This could be pure acoustics–one way of pressuring Congress to work post-haste on the proposed BBL–but it looks like PNoy’s peace negotiators are ready to swallow the rumor hook, line and sinker, without examining the wider Islamist framework in which all this is taking place. This deserves a cautious rather than hasty response.
At the same time, there are intervening non-Islamist security threats that seem to be gaining ground in Mindanao, but which appear to elicit little or no public concern. The Center for People’s Rights and Participation (CPRP) calls attention to an ongoing “political mobilization” of the Left in Eastern Mindanao, particularly in Caraga and Surigao del Sur, in the guise of evacuating Lumad from their domain because of alleged militarization.
Armed conflict between the military and the Communist Party of the Philippines/New People’s Army/National Democratic Front in the area has intensified partly because of the CPP-NPA-NDF bid to stave off the effort of the military to wrest control of Andap Valley in Surigao del Sur from them.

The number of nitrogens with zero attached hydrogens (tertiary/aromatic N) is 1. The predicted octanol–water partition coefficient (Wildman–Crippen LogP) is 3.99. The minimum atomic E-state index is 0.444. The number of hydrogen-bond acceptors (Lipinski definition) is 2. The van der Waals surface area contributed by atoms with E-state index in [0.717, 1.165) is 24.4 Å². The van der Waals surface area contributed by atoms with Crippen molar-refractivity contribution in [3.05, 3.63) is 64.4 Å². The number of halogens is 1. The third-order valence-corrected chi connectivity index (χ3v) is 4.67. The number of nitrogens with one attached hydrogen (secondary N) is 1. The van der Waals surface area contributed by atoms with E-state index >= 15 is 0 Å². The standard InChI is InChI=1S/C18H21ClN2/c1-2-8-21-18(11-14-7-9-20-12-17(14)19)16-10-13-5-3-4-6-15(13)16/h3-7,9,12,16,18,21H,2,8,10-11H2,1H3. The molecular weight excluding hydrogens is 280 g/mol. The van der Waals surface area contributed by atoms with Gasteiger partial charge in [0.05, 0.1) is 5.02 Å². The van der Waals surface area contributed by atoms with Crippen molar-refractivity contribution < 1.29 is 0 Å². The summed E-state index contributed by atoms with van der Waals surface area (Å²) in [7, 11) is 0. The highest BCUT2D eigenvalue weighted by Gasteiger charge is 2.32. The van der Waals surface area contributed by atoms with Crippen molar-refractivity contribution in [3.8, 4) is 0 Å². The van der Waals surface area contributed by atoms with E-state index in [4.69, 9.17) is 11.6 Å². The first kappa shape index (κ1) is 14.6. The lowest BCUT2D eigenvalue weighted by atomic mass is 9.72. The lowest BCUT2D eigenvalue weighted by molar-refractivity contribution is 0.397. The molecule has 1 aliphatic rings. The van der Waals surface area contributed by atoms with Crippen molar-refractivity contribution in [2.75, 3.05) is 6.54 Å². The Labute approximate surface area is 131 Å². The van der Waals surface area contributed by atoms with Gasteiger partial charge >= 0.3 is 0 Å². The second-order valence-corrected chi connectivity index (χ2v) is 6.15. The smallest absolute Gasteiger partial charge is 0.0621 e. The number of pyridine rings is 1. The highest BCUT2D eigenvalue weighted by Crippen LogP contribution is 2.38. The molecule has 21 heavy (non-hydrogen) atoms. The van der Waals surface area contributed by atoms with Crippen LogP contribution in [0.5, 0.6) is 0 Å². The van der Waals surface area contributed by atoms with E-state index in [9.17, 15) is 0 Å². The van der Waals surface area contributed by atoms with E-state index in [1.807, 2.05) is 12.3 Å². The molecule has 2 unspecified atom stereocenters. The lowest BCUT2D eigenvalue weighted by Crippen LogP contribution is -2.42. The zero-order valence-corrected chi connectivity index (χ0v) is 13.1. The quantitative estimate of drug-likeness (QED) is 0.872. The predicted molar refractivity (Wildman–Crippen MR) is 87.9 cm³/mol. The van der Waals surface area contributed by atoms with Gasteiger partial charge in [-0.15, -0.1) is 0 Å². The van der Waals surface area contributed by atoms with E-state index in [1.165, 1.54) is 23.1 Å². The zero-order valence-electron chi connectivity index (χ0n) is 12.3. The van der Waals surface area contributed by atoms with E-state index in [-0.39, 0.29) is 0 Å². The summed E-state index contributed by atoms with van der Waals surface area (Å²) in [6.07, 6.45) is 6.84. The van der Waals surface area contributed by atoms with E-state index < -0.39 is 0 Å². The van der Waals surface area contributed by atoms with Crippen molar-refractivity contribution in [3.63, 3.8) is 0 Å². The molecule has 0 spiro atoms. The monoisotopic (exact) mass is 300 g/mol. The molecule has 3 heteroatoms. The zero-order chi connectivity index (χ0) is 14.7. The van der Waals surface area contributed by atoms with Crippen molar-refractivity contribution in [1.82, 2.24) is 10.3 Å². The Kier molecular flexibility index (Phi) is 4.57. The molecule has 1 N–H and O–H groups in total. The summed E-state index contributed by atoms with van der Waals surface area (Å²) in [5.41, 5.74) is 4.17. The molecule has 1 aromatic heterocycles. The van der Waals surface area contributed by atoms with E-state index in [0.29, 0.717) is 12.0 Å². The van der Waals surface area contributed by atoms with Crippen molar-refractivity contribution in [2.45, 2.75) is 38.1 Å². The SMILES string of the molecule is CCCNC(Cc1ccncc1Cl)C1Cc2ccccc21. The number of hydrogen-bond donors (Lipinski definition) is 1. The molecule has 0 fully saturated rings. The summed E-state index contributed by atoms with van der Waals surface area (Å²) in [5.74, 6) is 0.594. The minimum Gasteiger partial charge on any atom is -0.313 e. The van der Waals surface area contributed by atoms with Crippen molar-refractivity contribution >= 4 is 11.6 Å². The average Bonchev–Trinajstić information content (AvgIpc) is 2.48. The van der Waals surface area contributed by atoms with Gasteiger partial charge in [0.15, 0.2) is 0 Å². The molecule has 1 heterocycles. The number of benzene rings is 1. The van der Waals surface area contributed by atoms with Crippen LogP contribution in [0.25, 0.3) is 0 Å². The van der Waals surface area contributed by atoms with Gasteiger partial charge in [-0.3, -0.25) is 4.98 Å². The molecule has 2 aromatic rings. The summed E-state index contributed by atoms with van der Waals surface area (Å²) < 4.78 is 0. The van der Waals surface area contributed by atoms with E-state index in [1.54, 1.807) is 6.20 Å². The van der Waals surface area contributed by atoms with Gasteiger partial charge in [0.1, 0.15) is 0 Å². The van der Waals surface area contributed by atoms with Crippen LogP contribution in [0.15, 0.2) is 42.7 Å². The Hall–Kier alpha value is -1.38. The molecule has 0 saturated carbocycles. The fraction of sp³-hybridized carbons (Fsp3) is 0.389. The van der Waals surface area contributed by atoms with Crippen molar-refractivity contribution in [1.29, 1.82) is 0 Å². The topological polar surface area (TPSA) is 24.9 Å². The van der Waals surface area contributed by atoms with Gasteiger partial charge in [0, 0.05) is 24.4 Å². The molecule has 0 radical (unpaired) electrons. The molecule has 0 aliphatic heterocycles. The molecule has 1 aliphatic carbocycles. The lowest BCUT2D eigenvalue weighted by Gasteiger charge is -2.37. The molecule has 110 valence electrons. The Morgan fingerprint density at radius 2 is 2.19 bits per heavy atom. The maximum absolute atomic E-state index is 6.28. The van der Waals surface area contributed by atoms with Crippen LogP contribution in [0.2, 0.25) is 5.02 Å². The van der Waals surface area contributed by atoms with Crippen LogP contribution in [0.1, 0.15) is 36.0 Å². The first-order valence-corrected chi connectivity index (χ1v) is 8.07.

Using the Lumad
Hundreds of Lumad have been killed, especially after they have rebelled against the NPA and organized themselves into “Lumad bagani” (warriors) against the NPA “pulahang bagani” (red warriors). On Oct. 19, the NPA killed the highly regarded Lumad Mayor of Loreto, Agusan del Sur Dario Otaza, and his son Daryl, provoking so much anger among his people. Otaza was a former NPA member who was responsible for the surrender of 200 NPA members and the liberation of 21 rural barangays from NPA control.
Through its skillful use of the media the Left has been successful in demonizing the military in the area. In its march called Manilakbayan ng Mindanao from Oct. 19 to Nov. 11, the NDF called on the public to “stop the attacks on our schools, communities and people” and “support the people’s resistance to militarization and plunder in MindaNOW!” The position of the military has not been given adequate hearing.
The CPRP believes one other objective of the Lumad mobilization is to build up support for the KATRIBU party-list in the 2016 election, by means of which the NDF hopes to increase its presence in the House of Representatives, where it is now represented by Bayan Muna, Anak Pawis, Gabriela, ACT and Kabataan. The threats to national security do not stop here.
The most serious threat
A far more serious security threat, not limited to Mindanao or to the activities of anti-government forces, is the almost certain failure of the 2016 presidential elections, which those in control of the automated voting machine are trying to manipulate, and where there is absolutely zero effort on the part of the political parties and the announced candidates to denounce, mitigate, or prevent. This is a much stronger threat to peace than most of the dangers we have seen before, and points to the inevitable collapse of our republican democratic system.
To this, we shall return later.